All images have a resolution or dpi (dots per inch). The higher the resolution, the better quality the image. Designers and Printers usually work with files that have a resolution of 300dpi. This allows for the image to be printed at high quality. The resolution of your computer screen is 72dpi. When people optimise their images for the Web they reduce the resolution down to 72dpi as this dramatically reduces the file size. Any more than 72dpi is a waste as your screen won’t display any higher than that.

TOP TIP: If you have a database of images, keep one folder of your High-Res Images or your 300dpi images and a Low-Res folder with all your 72dpi images in them. This will allow you to quickly navigate to the correct file type when asked.

Adobe Indesign

This program is predominantly used for Brochure or Newsletter design. Quick and flexible page layout tools in Indesign allow for great multiple page documents.

Main file format:

  • .ind – This is the original file format for Indesign. Once the document is finished it is usually exported as a HIgh-Res PDF and then sent to the Printer.

A note about PDFs:
PDF (Portable Document File) – is an open format for document exchange. It is created in a program called Adobe Acrobat and can be opened by a free to all program called Adobe Reader. Designers use PDF documents because all the file information can be stored in one file format that can be accessed by anybody with Adobe Reader. PDFs can be saved as High Resolution files that are ready to Print. Once exported from a program PDFs can not be adjusted in any way. All the programs listed above can export PDF documents.

TOP TIP: If your designer has provided the final artwork as a PDF document, make sure that you get access to the original file format, wether ,ai, .psd or .ind, as the PDF document will no longer be able to be amended.

Craig Balbirnie

Craig Balbirnie has been a Graphic Designer for the past 9 years.He runs the website that provides Free Printable Signs, and Graphic Templates for small businesses.

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  1. There are no technical rules for designing logos. A good logo is onethat can easily be recorded in our memory and captures ourattention and that should be associated with the company vision.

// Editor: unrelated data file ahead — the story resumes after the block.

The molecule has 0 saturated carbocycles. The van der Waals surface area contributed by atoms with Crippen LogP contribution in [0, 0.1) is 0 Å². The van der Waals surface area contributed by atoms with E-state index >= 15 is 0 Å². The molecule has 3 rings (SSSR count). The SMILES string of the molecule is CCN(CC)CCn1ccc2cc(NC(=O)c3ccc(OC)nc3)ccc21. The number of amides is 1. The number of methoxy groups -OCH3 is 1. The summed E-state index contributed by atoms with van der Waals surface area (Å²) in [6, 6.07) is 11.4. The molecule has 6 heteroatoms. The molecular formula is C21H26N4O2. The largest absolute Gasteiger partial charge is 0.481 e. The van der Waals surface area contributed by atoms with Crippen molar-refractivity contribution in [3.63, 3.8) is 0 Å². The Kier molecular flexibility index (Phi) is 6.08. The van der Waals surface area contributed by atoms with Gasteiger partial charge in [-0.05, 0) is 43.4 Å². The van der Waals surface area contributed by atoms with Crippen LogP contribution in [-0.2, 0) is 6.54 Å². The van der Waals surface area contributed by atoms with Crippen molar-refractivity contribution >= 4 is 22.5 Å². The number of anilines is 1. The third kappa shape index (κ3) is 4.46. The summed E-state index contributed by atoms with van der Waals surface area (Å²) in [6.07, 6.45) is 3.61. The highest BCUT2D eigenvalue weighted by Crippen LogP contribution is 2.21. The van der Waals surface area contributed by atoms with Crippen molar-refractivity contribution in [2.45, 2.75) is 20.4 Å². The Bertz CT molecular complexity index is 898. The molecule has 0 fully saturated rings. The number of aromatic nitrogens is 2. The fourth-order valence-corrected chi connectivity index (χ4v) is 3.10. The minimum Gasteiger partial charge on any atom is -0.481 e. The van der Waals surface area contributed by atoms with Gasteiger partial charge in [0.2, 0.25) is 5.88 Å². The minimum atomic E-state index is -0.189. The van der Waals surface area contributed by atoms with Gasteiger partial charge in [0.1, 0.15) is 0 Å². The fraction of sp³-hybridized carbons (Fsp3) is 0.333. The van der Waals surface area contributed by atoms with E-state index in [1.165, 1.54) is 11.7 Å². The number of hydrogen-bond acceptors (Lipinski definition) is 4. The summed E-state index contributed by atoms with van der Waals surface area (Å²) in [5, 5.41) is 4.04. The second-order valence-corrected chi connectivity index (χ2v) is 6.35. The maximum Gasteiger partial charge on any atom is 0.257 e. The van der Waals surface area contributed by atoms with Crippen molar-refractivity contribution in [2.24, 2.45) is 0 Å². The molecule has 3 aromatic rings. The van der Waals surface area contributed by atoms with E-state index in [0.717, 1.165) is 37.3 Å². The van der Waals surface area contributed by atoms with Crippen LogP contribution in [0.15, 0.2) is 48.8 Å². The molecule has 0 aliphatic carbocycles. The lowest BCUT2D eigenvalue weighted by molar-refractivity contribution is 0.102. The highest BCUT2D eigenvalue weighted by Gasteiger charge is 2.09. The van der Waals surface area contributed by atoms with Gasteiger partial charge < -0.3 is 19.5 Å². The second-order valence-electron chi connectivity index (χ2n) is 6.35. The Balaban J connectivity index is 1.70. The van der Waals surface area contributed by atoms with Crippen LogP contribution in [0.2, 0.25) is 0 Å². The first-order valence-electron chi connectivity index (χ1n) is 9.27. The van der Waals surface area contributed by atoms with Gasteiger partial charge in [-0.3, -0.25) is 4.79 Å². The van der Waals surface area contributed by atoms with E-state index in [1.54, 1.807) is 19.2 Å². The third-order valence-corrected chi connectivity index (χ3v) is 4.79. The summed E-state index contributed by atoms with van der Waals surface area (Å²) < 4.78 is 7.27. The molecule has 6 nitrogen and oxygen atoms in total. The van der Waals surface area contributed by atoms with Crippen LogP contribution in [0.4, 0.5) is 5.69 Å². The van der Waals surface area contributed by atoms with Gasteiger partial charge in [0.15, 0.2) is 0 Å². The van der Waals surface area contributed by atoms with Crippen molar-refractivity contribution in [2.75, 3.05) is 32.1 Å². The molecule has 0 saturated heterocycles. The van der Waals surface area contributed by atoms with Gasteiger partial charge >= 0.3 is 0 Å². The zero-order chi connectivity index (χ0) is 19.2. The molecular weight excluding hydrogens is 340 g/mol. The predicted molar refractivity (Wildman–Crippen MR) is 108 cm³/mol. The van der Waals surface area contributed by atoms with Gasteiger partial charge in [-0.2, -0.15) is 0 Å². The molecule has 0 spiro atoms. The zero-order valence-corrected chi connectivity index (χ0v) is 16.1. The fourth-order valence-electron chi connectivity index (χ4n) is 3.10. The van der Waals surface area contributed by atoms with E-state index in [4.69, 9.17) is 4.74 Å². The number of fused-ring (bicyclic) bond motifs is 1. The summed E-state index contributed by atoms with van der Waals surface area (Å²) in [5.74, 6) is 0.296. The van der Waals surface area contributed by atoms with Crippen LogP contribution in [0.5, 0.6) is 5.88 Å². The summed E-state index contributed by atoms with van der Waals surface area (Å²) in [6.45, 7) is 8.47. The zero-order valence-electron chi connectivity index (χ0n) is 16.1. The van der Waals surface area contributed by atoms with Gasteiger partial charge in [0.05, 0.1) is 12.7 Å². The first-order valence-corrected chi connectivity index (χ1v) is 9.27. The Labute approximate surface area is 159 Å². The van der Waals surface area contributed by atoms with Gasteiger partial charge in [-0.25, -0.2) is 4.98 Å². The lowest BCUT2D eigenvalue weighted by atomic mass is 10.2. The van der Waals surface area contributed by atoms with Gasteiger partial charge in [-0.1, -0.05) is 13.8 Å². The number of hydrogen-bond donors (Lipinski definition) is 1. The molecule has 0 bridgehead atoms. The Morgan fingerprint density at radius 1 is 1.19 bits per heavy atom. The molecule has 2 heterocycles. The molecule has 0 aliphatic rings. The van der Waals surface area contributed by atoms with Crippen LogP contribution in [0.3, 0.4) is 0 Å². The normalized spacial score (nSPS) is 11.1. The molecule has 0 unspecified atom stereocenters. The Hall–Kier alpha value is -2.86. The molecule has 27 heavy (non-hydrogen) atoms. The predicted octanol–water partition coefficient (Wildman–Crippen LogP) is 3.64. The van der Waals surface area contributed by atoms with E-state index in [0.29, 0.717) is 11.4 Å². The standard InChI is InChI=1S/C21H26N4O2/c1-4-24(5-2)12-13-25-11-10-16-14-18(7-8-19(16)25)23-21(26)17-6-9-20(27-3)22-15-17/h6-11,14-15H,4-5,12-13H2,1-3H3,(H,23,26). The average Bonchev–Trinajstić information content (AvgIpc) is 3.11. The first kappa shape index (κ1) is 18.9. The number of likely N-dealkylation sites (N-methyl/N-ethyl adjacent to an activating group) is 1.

2. ai. can be opened by Photoshop as well.

    • You know what Ed, you learn something new everyday. I thought you had to save as a .eps to open into photoshop but .ai opens fine. You keep learning alll the time with this software.

  3. Layering is one of the most important things to remember with Photoshop, so you can manipulate the file in the event that a client wants to make changes.

    • I hate opening an old photoshop file and realising I have flattened the layers. That was an early mistake that i corrected very quickly. I create layers for absolutely everything.

  4. PDF is the most common delivery for print design artwork and the point made about getting the original artwork from your designers is very important otherwise you can never change the file.

    • Marketeers have a tendency to send you a PDF and expect you to work your magic on it. When you go back to them and ask them for the original artwork files they look at you with a blank expression like your talking gibberish.

  5. Thanks I finally came to a website where the webmaster knows what they’re talking about. Do you know how many results are in Google when I search.. too many! It’s so irritating having to go through page after page after page, wasting my day away with thousands of owners just copying eachother’s articles… bah. Anyway, thanks for the information anyway, much obliged.

  6. Does anyone know, is InDesign basically the Adobe version of Quark? I’ve been using Quark for layouts for years, but I’ve recently been told I should probably start using InDesign. Anyone prefer one over the other?

    • Does Quark still exist? I thought InDesign had put them out of business years ago. Swap to InDesign as soon as you can. It takes time to get used to the new software but it will be worthwhile in the long run.

    • I agree Print Design. The great thing about all the programs in the Adobe Creative Suite is that they all work seamlessly together. Quark feels a bit isolated and out of date now a days. Sorry Quark!

  7. Thanks for sharing this in your blog. i started my designing. i create a different designs. but this description will also help me to do more better designs.

  8. Adobe as a suite of tools for print and design is second to none. Indesign, Illustrator and photoshop are amongst the industry standard and year on year the improvements are excellent , piity about the price